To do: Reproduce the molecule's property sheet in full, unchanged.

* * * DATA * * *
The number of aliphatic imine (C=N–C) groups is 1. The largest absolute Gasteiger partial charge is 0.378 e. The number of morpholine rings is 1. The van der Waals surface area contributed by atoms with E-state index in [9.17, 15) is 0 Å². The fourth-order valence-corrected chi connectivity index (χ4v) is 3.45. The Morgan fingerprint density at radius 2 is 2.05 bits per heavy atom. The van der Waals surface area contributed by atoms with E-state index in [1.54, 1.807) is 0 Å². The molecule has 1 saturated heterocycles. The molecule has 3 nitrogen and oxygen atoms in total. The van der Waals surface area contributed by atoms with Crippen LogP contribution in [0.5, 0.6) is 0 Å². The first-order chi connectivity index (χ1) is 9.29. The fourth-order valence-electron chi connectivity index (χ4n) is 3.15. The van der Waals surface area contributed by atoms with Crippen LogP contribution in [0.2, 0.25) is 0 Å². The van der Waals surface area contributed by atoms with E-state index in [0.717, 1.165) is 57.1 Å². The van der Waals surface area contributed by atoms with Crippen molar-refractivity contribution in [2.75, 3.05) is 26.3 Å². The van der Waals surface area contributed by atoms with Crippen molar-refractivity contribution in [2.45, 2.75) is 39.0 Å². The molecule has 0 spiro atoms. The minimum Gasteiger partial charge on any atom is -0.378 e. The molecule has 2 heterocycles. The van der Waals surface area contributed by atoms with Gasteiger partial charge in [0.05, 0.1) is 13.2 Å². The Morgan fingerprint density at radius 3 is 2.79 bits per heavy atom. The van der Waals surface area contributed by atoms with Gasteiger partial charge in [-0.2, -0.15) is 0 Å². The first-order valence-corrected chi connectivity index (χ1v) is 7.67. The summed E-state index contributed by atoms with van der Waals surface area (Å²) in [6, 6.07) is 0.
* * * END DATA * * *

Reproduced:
The number of aliphatic imine (C=N–C) groups is 1. The largest absolute Gasteiger partial charge is 0.378 e. The number of morpholine rings is 1. The van der Waals surface area contributed by atoms with E-state index in [9.17, 15) is 0 Å². The fourth-order valence-corrected chi connectivity index (χ4v) is 3.45. The Morgan fingerprint density at radius 2 is 2.05 bits per heavy atom. The van der Waals surface area contributed by atoms with E-state index in [1.54, 1.807) is 0 Å². The molecule has 1 saturated heterocycles. The molecule has 3 nitrogen and oxygen atoms in total. The van der Waals surface area contributed by atoms with Crippen LogP contribution in [0.5, 0.6) is 0 Å². The first-order chi connectivity index (χ1) is 9.29. The fourth-order valence-electron chi connectivity index (χ4n) is 3.15. The van der Waals surface area contributed by atoms with Crippen LogP contribution in [0.2, 0.25) is 0 Å². The van der Waals surface area contributed by atoms with E-state index in [0.717, 1.165) is 57.1 Å². The van der Waals surface area contributed by atoms with Crippen molar-refractivity contribution in [2.75, 3.05) is 26.3 Å². The van der Waals surface area contributed by atoms with Crippen molar-refractivity contribution in [2.45, 2.75) is 39.0 Å². The molecule has 0 spiro atoms. The minimum Gasteiger partial charge on any atom is -0.378 e. The molecule has 2 heterocycles. The van der Waals surface area contributed by atoms with Gasteiger partial charge in [0.05, 0.1) is 13.2 Å². The Morgan fingerprint density at radius 3 is 2.79 bits per heavy atom. The van der Waals surface area contributed by atoms with Gasteiger partial charge in [-0.2, -0.15) is 0 Å². The first-order valence-corrected chi connectivity index (χ1v) is 7.67. The summed E-state index contributed by atoms with van der Waals surface area (Å²) in [6, 6.07) is 0.